April 29th, 2014

The Top Misconceptions about Privacy at Work

Bloggers and social network users alike are well-advised to be mindful about what they post to the Internet regarding their jobs, companies, or co-workers.

Most of us go about our day-to-day business probably not thinking much about the right to privacy at work. We understand, on some level, that employers are legally entitled to monitor our communications on work-owned equipment. Generally speaking, though, that fact doesn’t have a huge impact on us until some serious, work-related incident arises wherein an employer demonstrates how much latitude they’re legally granted to monitor what employees do at work. This post is designed to help you avoid such incidents – and such unwelcome surprises – by helping you understand your privacy rights at work and exactly how far employers can go in monitoring your activities on the job. What might surprise you most is that in some states, employers can go beyond the monitoring of work-related activities and intrude into the personal lives of workers as well.

Check Your Privacy at the Door

You may not realize it, but in most of the U.S., laws regarding the right to privacy at work favor the employer. The minute you accept a job, the moment you walk through the office door each day, you relinquish a certain degree of privacy to the employer. Of course, you don’t relinquish ALL of your privacy rights at work, but for instance, did you know that under the right circumstances, an employer might have the right to search your personal belongings? It’s true. If something of great value is stolen during the work day, depending on the state and the employer’s written privacy policies, said employer might be legally allowed to search each employee’s personal belongings before they leave the office for the day. Employers are also allowed, to a limited degree – again, depending on the state and a business’ pre-existing privacy policies – to install cameras in the workplace if a genuine, business-related need for such surveillance exists.

It’s Their (Virtual) World

Of course, the aforementioned examples are extreme cases. These days, when most people think of work-related privacy issues, they almost always think of work computer privacy and Internet privacy at work. If you’re reading this post at work, I certainly hope your employer is aware and doesn’t object. When it comes to work computer privacy, the expectation for confidentiality is pretty simple: Unless otherwise spelled out by the employer, there is none. Employers are, generally speaking, allowed to access and read any email communication you send or receive not only from your work-related account but also from any personal account if you access it from a work-owned computer. What may surprise some readers, however, is the fact that the right to read and access those accounts also extends to draft emails – communications you might never intend to send. What makes that a dicey proposition for the employee is the fact that we all say things we don’t really mean or don’t intend to send in a draft – that’s what makes it a draft. Basically, then, if you write an email from a work-related account or on a personal account on a work-related computer, be it sent or merely a draft, you have no realistic expectation for privacy under the law.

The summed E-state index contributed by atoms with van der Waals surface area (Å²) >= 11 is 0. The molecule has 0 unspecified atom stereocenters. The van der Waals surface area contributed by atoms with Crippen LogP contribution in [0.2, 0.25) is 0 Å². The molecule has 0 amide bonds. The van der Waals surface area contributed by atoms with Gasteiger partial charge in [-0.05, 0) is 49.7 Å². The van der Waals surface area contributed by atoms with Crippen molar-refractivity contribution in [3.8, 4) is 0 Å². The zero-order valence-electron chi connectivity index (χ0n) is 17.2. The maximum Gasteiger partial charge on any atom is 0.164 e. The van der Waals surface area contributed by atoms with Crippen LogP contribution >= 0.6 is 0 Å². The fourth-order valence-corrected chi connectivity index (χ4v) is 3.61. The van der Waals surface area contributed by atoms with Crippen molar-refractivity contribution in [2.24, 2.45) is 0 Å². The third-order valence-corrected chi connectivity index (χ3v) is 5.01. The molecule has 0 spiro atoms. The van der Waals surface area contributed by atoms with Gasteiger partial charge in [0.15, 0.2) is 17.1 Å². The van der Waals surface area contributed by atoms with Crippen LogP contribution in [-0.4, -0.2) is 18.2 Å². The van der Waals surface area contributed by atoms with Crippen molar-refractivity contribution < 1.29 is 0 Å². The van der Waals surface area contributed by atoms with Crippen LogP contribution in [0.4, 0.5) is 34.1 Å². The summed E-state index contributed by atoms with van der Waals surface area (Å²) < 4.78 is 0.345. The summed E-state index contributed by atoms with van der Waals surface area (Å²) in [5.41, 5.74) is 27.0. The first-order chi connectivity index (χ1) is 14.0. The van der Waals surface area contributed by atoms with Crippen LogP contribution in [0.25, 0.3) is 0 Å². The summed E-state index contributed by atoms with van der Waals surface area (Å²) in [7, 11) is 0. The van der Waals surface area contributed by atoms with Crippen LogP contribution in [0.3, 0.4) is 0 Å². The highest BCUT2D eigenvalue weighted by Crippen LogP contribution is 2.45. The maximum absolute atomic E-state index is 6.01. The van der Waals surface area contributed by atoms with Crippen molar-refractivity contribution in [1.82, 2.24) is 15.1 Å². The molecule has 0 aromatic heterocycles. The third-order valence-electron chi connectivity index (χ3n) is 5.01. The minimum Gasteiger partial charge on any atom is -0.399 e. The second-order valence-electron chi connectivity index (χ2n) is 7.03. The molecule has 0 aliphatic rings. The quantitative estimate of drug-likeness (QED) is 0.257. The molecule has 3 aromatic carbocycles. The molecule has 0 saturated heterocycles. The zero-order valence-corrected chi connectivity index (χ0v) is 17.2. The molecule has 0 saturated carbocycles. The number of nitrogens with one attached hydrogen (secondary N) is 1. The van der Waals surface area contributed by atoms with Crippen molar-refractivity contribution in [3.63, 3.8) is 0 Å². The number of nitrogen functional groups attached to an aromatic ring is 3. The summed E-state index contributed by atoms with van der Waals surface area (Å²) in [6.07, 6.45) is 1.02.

The Facebook Factor

Just about everyone these days knows employers are legally allowed to track employee Internet habits and that workers have little expectation of Internet privacy at work. SoftActivity’s primary product line, in fact, is designed to help employers do just that. Activity Monitor software, for example, is an excellent way to know not only what sites employees visit but also exactly what types of searches are being done at each site, what types of information are being exchanged, and what types of communication are taking place and between whom. Here’s something you might not know, though: In many states across the nation, employers are legally allowed to demand the usernames and passwords of social media accounts of their employees and then peruse those accounts. Additionally, employers in these same states are allowed to appropriate the social media usernames and passwords of prospective employees as part of the interviewing/hiring process. The good news? As of this writing, 11 states have passed laws banning the practice and another 28 are considering legislation that would outlaw it. For now, though, with the laws being uneven from state to state, the best practice is to be extremely mindful regarding every bit of information – public or private – you post to Facebook and other social networking sites.

Blogger Beware

Speaking of public Facebook posts, as of this writing, no state has or is considering laws to prevent employers from monitoring the public social media posts or blog posts of their employees. Hate your boss? Think your company is the devil incarnate for its international business practices? Hate your job in general and the people with whom you work? You’d better be careful how you express those sentiments on your blog or through your public Facebook posts. Although there are laws to protect a person’s right to express themselves, freedom of speech only goes so far when it comes to private companies; you could find yourself in hot water at work for something posted on the Internet.

By Frank Winston, SoftActivity

Photo by Eva Abreu (Flickr)